SCDigest | January 24, 2013
The transportation analysts over at Wall Street research and investment firm Stifel Nicolaus have identified 12 transportation and logistics “game changers” that it says will have a big impact on both transportation providers and shippers.
Analysts Gary Larkin, David Ross, Michael Baudendistel and others produce a new list each year, usually with some heavy overlap from the previous version, but generally with a couple of new ones thrown in.
For 2013, those game changers are:
“Nearshoring” to Mexico Gains Momentum: Mexico has what China does not â€”a broad and deep labor force, relatively easy access to raw materials, and close proximity to the US market. For many companies, Mexico will be the low cost area for production for goods flowing into the US. That will obviously change transportation patterns and modes here.
In-sourcing to be Driven by New Wave Robotics and Labor Saving Technology: The robots are coming, that’s for sure, and it may lead to more reshoring of manufacturing back to the US, as the automation eliminates Asia’s already shrinking labor advantage. Interestingly, Stifel Nicolaus notes that from a US perspective, more manufacturing in the US in the end creates many more transportation moves here (raw materials, sub-assemblies, etc.) than does an import from China.
FMCSA Regulations and Changing Labor Demographics Tighten Transportation Industry Supply and Demand: A variety of factors are leading to a shortage of truck drivers. Those include a general lack of interest in this clearly tough occupation from a lifestyle perspective, new Hours of Service rules coming in 2013 that are estimated will reduce driver productivity by 1-3%, looming requirements for electronic on-board recorders in each truck that some say will reduce productivity by another 2-5%, frankly through elimination of log book falsification and driving over the speed limit, driver medical testing, and more.” All in all, this onslaught of regulations will reduce the number of drivers in the overall pool and will reduce the productivity of those remaining in the pool. Without a concerted effort to bring new talent into the truck driving profession, sizable driver shortages are likely over the coming two to five years,” Stifel Nicolas says.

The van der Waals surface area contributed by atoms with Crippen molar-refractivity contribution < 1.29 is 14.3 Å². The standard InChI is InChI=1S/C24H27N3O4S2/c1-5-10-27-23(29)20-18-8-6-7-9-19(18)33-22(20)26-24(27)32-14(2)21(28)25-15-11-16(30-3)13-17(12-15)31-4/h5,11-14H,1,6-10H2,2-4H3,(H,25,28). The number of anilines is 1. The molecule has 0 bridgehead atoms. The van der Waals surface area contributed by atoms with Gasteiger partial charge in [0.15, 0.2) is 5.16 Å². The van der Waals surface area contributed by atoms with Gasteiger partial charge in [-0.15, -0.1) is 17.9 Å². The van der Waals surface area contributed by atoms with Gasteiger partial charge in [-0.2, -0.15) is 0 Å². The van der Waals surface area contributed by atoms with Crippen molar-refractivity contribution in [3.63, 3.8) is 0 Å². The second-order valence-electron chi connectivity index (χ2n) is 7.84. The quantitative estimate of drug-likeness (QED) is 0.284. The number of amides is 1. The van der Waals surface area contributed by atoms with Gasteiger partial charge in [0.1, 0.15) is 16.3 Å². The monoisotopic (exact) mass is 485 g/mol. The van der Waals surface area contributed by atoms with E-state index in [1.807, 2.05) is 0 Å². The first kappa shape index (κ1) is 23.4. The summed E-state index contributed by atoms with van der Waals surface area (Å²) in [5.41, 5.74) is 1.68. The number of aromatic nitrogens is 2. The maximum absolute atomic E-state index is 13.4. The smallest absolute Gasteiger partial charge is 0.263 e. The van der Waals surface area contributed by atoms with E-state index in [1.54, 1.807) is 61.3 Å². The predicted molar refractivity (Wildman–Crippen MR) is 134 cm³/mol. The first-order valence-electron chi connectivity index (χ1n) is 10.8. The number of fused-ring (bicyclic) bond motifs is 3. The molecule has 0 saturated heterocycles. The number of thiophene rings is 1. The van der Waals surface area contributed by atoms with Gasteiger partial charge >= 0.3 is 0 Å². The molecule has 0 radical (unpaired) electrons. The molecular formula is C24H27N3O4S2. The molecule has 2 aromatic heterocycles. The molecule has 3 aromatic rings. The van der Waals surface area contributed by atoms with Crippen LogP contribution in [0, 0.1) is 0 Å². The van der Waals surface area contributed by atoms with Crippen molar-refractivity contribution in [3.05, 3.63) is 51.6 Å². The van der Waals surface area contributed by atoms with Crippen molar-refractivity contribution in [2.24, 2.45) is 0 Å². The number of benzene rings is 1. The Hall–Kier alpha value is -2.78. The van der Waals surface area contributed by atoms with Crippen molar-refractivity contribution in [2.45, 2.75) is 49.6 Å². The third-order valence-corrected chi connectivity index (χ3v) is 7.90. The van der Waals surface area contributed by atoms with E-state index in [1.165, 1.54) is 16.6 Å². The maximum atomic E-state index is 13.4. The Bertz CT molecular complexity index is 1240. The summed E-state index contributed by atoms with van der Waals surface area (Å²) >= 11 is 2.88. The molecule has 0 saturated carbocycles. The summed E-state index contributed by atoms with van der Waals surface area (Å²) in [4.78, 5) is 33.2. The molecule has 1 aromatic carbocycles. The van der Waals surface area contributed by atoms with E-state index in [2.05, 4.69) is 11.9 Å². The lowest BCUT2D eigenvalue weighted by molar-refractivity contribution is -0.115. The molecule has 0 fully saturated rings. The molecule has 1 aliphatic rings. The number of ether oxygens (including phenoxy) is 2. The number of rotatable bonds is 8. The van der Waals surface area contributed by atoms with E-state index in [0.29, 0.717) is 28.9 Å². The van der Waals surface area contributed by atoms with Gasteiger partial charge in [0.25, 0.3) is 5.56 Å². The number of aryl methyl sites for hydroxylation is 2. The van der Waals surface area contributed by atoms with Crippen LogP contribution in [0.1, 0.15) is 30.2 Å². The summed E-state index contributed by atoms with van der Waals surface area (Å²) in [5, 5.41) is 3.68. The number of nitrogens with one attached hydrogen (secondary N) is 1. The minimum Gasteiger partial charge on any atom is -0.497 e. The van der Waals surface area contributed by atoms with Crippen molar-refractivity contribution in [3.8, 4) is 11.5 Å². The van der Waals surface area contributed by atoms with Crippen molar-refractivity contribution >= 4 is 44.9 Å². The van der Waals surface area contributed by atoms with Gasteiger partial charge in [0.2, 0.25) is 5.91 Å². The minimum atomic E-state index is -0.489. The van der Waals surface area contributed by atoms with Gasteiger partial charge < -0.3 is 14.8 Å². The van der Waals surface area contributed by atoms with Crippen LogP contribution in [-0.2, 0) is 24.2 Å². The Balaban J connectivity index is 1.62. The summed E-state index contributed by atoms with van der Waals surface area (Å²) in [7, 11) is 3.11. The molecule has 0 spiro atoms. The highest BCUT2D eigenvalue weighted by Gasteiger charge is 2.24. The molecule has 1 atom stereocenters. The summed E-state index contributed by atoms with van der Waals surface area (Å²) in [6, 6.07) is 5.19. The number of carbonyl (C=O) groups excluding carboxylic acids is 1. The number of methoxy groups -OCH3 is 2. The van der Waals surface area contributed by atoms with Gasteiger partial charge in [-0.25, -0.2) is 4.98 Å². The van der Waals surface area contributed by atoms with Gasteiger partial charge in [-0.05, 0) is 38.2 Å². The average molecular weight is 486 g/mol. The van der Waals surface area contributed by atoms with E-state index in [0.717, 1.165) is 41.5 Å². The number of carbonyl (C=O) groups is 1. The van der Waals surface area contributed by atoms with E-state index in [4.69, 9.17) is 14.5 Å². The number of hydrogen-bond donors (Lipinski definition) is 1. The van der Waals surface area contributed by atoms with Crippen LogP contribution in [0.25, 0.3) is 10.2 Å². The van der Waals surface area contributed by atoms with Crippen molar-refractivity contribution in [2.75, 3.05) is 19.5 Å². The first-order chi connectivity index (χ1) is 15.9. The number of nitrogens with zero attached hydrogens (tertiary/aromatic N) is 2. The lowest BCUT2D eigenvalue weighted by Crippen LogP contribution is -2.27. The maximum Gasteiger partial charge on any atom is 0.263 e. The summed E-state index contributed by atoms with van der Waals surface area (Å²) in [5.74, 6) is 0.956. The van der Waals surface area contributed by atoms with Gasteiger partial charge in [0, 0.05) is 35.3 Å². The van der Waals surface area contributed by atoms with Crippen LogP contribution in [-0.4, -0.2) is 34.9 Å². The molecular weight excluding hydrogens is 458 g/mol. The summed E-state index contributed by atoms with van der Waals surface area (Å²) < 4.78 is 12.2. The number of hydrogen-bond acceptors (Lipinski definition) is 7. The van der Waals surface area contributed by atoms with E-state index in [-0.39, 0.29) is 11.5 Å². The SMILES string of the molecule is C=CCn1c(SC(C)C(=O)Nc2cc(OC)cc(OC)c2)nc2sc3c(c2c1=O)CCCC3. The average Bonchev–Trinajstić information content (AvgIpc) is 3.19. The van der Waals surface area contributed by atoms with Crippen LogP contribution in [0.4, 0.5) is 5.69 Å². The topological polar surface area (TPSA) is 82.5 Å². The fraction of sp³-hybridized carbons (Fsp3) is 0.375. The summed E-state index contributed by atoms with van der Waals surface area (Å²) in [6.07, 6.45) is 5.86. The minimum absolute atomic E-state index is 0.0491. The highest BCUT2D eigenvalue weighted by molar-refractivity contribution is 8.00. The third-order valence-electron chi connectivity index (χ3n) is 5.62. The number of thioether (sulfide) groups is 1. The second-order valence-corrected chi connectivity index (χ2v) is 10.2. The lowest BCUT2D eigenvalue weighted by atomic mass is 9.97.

Dedicated Fleet and Private Fleet Options Gain Market Share as Shippers Look to Lock in Base Load Capacity: The driver shortages referenced above in combination with increased discipline on the part of carriers in terms of capacity plus a laser focus on their network productivity will increasingly mean capacity tightness and shortages in the US truckload market. That in turn will push an increasing number of shippers to look at dedicated and/or private fleets. “With base load volumes set up to be handled at predictable costs and service levels, weary traffic managers need only worry about sourcing capacity to carry end of period surges and/or volumes associated with promotions. These non-base load volumes can normally be handled by irregular route truckload carriers or truck brokers,” Stifel Nicolas says.
Intermodal Continues to Gain Share in the Eastern Half of the US: Intermodal traditionally involved movements to or from the West Coast. Now, much of the action is in the Eastern area of the country, as service and infrastructure continues to improve, and total costs can be as much as 25-30% less than a straight truckload move. “Intermodal service quality has improved tremendously over the past decade when measured in terms of transit time and transit time variability. We believe that shippers will continue to switch freight from truckload to intermodal in the East in those cases where sufficient capacity exists,” the analysts say.